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Level 1 - Lesson Book: Piano Adventures Paperback – Illustrated, January 1, 1996
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- Item Weight : 7.2 ounces
- Paperback : 64 pages
- ISBN-10 : 1616770783
- ISBN-13 : 978-1616770785
- Product Dimensions : 9 x 0.17 x 12 inches
- Publisher : Faber Piano Adventures; 2nd Edition (January 1, 1996)
- Language: : English
- Best Sellers Rank: #740 in Books (See Top 100 in Books)
- Customer Reviews:
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The Faber & Faber books are hands-down the best I have seen for that crucial mix of pedagogy, fun, and variety in songs. The Bastien books, which I used growing up, take awhile to add real variety. The newer kid-targeted Alfred books are a good alternative to these, but the older adult Alfred books are a miserable mix of musical monotony. There needs to be harmonic and melodic variety or else students will not be inspired (and teachers will be musically murdered if all the songs are based on the C 5-finger position).
While I admire some of the pedagogy in the Thompson and Schaum series, I find that the books feel "outdated" in their ability to communicate with young beginners in the 2000's. It's a bit like looking at older editions from the 19th century: great for serious study, but harder to read and a bit out-of-touch. I find that Thompson/Schaum throw an awful lot of technical information early on, and this can be overwhelming to the beginner. Kids also like lively, colorful illustrations. I only bring up these details because I think the F&F books are enjoyed by my students more than others.
The pacing of the F&F books is suitably slow for the young student these days. They are designed for someone who doesn't practice every day, or isn't fully invested in music, which is a realistic approach given the current student who is overscheduled and isn't committed to regular music practice. I'm just sayin'! For the more motivated students, or ones slightly older, the F&F "for the older beginner" series is much faster in its pacing, and the illustrations and song selections are appropriate for older students.
On that note, if you are using the basic Piano Adventures series, keep in mind that these are really geared for YOUNG students, especially the first few books. If you are starting off a 3rd grader or 4th grader, they will often be unimpressed by the lack of "cool" in the books.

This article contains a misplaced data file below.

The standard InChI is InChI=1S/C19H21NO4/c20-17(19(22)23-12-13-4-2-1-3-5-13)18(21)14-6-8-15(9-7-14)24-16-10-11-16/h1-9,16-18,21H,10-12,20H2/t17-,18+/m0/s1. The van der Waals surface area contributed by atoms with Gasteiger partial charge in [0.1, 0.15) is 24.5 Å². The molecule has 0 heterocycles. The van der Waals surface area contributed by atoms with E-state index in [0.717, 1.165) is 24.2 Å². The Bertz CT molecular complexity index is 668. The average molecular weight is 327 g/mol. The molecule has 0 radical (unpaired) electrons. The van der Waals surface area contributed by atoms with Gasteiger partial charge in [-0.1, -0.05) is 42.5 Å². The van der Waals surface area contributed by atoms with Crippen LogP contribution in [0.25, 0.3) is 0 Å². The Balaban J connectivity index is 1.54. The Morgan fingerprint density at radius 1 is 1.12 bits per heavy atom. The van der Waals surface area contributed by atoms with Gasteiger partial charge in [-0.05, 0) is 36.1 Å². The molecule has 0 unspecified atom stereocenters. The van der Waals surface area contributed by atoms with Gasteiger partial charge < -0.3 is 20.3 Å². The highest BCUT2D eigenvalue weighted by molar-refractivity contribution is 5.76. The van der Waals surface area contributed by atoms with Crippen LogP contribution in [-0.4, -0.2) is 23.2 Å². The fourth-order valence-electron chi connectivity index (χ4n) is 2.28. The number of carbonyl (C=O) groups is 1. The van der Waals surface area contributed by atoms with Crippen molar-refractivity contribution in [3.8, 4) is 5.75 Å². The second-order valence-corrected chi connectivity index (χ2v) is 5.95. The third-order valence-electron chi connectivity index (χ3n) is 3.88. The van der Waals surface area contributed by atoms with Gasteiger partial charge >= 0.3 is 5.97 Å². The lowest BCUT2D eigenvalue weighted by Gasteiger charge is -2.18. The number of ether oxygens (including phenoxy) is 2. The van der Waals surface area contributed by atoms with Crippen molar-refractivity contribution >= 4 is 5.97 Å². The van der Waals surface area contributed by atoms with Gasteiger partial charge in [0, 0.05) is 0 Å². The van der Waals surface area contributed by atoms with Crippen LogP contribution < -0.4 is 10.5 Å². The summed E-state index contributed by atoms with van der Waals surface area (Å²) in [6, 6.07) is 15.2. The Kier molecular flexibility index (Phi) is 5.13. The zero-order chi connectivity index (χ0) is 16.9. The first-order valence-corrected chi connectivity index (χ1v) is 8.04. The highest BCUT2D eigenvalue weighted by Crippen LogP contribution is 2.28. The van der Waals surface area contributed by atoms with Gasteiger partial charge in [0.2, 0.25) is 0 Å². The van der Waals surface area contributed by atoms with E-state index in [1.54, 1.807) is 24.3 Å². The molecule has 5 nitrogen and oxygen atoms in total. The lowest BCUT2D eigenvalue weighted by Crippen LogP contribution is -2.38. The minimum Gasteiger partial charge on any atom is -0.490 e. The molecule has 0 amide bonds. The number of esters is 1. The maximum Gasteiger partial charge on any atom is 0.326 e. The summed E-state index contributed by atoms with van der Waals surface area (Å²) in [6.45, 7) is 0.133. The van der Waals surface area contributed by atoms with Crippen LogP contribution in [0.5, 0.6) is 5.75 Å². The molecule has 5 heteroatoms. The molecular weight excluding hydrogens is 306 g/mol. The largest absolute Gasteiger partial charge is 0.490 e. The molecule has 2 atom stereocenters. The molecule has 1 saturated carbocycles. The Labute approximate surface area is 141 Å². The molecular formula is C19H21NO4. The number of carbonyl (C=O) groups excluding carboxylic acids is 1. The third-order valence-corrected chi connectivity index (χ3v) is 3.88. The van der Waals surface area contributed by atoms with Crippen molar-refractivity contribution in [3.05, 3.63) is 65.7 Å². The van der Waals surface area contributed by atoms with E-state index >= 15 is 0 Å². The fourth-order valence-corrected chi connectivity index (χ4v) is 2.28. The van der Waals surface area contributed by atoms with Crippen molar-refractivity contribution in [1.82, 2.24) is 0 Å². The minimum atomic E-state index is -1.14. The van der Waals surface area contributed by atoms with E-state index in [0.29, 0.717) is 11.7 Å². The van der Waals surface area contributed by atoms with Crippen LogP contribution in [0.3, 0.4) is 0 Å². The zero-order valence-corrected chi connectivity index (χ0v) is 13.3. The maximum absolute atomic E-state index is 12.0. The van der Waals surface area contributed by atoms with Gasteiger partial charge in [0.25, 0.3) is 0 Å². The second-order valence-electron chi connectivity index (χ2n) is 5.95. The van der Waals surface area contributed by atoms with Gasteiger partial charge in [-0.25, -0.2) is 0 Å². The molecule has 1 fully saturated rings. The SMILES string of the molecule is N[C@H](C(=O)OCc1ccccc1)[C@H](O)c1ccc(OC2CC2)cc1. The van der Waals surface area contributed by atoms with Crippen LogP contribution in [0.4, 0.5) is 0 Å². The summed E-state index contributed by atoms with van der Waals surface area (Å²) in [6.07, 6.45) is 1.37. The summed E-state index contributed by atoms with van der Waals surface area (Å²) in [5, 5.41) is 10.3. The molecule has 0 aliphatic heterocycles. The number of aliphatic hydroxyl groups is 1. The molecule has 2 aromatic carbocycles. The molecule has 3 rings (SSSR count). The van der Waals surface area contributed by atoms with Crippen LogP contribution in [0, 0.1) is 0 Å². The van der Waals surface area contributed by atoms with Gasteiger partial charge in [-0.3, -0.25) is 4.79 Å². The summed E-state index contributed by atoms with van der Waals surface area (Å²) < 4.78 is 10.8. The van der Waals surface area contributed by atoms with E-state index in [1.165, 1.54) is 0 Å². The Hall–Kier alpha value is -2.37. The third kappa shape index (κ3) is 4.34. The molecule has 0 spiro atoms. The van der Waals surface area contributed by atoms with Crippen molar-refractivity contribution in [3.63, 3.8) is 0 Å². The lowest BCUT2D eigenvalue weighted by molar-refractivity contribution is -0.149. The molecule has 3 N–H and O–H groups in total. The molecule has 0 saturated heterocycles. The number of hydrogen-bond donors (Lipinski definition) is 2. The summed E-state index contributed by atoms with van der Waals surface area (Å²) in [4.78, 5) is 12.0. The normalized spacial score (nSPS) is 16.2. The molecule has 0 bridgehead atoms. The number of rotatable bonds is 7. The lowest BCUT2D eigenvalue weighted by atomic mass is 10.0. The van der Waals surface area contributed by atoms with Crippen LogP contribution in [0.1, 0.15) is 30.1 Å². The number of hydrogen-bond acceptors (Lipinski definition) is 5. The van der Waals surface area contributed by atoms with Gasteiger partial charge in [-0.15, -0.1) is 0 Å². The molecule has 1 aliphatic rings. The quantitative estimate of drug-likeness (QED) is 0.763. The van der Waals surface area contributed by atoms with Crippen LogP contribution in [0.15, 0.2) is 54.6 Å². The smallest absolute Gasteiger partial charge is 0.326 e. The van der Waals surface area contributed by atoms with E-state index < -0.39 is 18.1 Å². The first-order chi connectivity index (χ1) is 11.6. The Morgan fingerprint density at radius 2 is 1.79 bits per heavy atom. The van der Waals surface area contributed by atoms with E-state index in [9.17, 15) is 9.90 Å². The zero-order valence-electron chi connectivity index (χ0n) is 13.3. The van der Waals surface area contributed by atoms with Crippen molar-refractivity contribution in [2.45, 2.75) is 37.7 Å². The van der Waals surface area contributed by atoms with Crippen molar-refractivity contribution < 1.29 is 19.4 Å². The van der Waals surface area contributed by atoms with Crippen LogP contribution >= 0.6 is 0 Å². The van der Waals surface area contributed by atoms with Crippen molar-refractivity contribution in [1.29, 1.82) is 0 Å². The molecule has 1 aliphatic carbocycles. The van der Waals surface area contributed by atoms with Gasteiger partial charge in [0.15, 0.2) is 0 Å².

The biggest challenge of method books is that, if you start the students when they are older, by the time they want to learn a Taylor Swift song, if they haven't made some real progress musically and technically, it becomes a long, hard slog. Get them into these books, get them practicing early, and by the time they are in middle school they will be able to learn the songs they want. If you're lucky, the list might include Bach and Ellington.
I had planned on teaching a young student using these books and only realized too late that "Level 1" is not actually level 1. There's a whole lot of foundation that must be in some kind of Primer? I am perplexed because the same authors wrote "Accelerated Piano Adventures for the Older Beginner" which i've used - which actually starts at the VERY beginning with level 1 (no primer needed). I'll be photocopying pages from the accelerated/older book and ordering those books for this young student... because this level 1 starts in a VERY strange place. I'm beyond confused. Don't get these books for a true beginner. I don't understand how these books are MORE advanced at level 1 than the accelerated/older beginner books.
Accelerated/Older Beginner book starts with which number means which finger; hand position; note letter names.
This book starts with a "Primer Review" where the student is supposed to already know how many beats are in each type of note, and the letter names for G above middle C on down to C below middle C.
The first song in this book for the student to play, the "review piece," is akin to something at level 6-7 in the Accelerated/Older book 1.
I cannot express in words how disappointing and confusing this is.
I should have done more research. I am beyond disappointed at my waste of money and the waste of time my first lesson will be with this student :(
Use the Primer if your child has no previous piano or musical training. The Primer teaches all of the basic concepts including notes on the grand staff and common musical concepts and terms.
Start with the Level 1 only if your child has already completed the Primer book or already has experience playing using the grand staff. Level 1 jumps right in to playing with both hands, and assumes the student already has basic experience with dynamics, tempo, and other musical terms and concepts.
If you are unsure, start with the Primer and work through it quickly as a review rather than risk missing important foundations steps by beginning with Level 1.
I am a violinist and pianist and was looking for a modern piano method for my 4 kids, and I am happy Faber was recommended to me. I love the original content and progression. It's a plus that you can download the app also!